Kelsey Group (Kelsey Group is the leading provider of strategic research and analysis, data and competitive metrics on Yellow Pages, electronic directories, local search, SMB advertising and local media) run a group on
Linked In where I saw the following question today:
What is the long term life expectancy of the print Yellow Pages. Please state your opinion in years and facts that promted you to come up with that conclusion.
So I felt compelled to respond:
Two thoughts for the group:
1. I use Twitter (http://twitter.com/marc_lyne) and Tweet Beep (http://tweetbeep.com/) to hear all the comments that are made about Yellow Pages. I would say that 95% of the comments are about the wastage they feel they are creating by taking the 4 thick directories that they have dropped on their door step each year and putting them straight in the bin. Irrespective of the fact the directory may be printed on recycled paper, they want to opt out and not receive them at all. The caveat on this comment being that Twitter users are heavily internet savvy, unlike other parts of the population. The ‘take out’ however is that this group is growing and they want choice.
2. When does advertising become information? And then at what point are people prepared to pay for advertising because it is information they want. This is a subtle twist in the new world we are living in. The old ways are no longer good enough, we all expect not to be sold to on a mass basis, we expect to seek, easily find, choose and then engage. Or alternatively to be targeted with products and services that meet our current requirements exactly eg the right brand, the right price, the right time, the right personal referral…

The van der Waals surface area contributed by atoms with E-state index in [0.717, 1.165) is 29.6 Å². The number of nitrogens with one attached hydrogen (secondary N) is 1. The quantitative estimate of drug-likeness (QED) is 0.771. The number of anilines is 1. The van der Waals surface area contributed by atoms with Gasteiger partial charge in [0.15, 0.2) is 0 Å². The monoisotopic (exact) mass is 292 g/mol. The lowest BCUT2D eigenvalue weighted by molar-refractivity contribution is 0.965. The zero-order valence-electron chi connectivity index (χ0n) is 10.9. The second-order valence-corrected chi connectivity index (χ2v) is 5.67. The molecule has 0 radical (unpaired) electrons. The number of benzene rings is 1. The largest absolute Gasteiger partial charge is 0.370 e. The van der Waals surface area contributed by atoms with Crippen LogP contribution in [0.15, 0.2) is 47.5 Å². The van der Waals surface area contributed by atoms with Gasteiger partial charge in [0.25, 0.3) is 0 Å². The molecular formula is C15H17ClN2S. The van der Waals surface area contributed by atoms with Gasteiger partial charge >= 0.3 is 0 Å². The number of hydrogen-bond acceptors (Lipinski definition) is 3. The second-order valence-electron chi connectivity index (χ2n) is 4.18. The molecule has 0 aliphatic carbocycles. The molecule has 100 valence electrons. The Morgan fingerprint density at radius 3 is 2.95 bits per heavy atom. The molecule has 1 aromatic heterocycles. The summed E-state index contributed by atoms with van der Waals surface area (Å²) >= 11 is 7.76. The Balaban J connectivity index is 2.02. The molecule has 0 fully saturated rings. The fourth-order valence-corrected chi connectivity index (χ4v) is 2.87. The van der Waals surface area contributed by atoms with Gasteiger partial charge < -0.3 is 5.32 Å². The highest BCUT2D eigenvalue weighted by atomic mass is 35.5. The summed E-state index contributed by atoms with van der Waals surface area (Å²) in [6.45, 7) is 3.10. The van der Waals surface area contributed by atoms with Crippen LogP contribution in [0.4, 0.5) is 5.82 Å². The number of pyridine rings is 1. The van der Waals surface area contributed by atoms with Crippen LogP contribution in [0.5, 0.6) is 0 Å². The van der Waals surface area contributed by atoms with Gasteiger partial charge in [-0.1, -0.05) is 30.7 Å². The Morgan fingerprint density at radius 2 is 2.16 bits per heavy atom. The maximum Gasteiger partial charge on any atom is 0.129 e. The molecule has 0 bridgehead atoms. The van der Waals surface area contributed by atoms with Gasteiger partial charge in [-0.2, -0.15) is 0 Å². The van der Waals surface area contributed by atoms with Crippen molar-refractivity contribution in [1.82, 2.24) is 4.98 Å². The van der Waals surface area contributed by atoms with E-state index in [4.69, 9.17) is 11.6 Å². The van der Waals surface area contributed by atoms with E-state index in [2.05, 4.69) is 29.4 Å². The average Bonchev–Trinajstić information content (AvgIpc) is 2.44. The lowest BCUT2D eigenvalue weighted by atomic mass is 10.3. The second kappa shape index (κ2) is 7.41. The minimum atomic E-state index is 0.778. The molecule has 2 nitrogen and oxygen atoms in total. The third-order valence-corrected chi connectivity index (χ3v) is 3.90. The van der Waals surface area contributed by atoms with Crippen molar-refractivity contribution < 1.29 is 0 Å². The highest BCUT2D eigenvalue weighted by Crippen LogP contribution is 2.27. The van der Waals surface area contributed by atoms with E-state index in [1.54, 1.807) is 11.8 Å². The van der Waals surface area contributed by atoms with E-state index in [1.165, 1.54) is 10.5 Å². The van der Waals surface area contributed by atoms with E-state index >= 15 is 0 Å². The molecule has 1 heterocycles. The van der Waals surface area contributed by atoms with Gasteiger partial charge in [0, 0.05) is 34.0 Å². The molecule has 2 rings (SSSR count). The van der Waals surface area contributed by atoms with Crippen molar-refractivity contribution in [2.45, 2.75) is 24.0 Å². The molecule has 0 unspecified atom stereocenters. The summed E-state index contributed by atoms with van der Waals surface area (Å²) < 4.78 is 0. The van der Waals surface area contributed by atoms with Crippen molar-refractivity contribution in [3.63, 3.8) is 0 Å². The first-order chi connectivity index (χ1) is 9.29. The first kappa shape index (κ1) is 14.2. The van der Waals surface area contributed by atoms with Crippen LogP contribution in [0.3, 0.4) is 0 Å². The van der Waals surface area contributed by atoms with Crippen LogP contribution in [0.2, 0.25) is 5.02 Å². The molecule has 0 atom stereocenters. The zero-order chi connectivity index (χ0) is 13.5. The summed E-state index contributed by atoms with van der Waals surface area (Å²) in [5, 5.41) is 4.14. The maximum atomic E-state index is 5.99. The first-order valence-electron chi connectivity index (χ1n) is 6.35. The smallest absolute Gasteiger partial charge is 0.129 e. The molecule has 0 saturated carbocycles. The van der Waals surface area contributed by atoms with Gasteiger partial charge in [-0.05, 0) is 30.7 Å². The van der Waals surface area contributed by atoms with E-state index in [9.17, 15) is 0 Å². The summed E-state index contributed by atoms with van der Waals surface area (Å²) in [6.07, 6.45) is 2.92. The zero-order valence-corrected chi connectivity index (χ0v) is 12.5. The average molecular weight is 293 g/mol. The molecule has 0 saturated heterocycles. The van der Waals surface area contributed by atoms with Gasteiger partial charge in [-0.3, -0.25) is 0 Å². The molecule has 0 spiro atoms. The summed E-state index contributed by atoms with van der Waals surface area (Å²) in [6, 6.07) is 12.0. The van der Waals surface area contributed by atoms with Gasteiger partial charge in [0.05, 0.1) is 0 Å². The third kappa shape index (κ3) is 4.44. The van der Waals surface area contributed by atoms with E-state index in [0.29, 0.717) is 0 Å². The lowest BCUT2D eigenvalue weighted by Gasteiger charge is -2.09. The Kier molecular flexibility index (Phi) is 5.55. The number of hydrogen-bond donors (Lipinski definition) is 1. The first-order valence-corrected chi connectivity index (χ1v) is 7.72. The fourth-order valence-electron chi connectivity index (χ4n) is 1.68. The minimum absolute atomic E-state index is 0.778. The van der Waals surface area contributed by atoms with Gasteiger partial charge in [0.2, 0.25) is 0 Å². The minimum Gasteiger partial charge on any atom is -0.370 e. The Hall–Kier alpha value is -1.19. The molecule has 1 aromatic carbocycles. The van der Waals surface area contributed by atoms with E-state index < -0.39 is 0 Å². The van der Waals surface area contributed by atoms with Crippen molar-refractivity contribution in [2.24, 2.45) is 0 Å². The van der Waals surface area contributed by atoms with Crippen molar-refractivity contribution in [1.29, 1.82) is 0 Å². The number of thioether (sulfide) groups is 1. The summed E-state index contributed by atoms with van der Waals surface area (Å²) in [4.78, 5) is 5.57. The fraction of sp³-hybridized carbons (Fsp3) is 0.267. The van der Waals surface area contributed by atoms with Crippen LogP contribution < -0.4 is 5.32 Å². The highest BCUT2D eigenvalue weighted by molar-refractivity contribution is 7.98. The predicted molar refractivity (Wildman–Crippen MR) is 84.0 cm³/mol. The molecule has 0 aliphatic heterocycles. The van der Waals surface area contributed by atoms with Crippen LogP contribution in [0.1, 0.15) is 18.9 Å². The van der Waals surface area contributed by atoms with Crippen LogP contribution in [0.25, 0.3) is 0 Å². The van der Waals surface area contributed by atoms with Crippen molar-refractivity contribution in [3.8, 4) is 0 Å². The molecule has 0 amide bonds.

In conclusion what I am sure of is that Yellow Pages as they currently stand have no future unless they radically re-invent themselves. I am positive that there is still a place for a printed product, distributed to certain people promoting certain types of businesses in certain areas – almost on a personalized basis and possibly including additional types of information.
And regarding on-line, well I have to confess an interest here as I am one of the founders of www.brownbook.net, where we have turned the current ‘centrally produced, centrally sold’ YP model upside down – we encourage everyone to instantly edit our data, just like Wikipedia, and now we are rewarding people who contribute to Brownbook with 20% of the life time value of our customers. All our customers self-service and pay via Paypal. We have the benefit of no legacy cost model, no shareholders that are demanding a return to the halcyon days, no debt, and no highly profitable cash cow. We are pioneering a new way with really interactive, engaging and innovative products for businesses on a very low or no cost basis. This is where we see the future…